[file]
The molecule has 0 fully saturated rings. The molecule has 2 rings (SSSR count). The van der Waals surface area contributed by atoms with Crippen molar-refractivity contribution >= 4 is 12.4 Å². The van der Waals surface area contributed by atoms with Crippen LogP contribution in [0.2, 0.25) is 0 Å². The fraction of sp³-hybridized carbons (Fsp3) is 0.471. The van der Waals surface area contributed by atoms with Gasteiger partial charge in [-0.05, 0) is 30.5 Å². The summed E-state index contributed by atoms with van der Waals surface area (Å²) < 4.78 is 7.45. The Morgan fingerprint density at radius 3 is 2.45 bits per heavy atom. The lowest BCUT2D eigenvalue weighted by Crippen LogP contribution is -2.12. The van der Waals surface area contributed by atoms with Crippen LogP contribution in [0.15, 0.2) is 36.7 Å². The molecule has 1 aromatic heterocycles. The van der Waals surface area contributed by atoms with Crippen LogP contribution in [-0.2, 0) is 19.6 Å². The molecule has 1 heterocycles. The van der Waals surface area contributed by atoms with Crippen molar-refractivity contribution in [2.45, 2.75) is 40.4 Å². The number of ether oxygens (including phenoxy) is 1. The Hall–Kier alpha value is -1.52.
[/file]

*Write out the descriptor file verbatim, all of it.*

The molecule has 0 fully saturated rings. The molecule has 2 rings (SSSR count). The van der Waals surface area contributed by atoms with Crippen molar-refractivity contribution >= 4 is 12.4 Å². The van der Waals surface area contributed by atoms with Crippen LogP contribution in [0.2, 0.25) is 0 Å². The fraction of sp³-hybridized carbons (Fsp3) is 0.471. The van der Waals surface area contributed by atoms with Gasteiger partial charge in [-0.05, 0) is 30.5 Å². The summed E-state index contributed by atoms with van der Waals surface area (Å²) < 4.78 is 7.45. The Morgan fingerprint density at radius 3 is 2.45 bits per heavy atom. The lowest BCUT2D eigenvalue weighted by Crippen LogP contribution is -2.12. The van der Waals surface area contributed by atoms with Crippen LogP contribution in [0.15, 0.2) is 36.7 Å². The molecule has 1 aromatic heterocycles. The van der Waals surface area contributed by atoms with Crippen LogP contribution in [-0.2, 0) is 19.6 Å². The molecule has 1 heterocycles. The van der Waals surface area contributed by atoms with Crippen molar-refractivity contribution in [2.45, 2.75) is 40.4 Å². The number of ether oxygens (including phenoxy) is 1. The Hall–Kier alpha value is -1.52.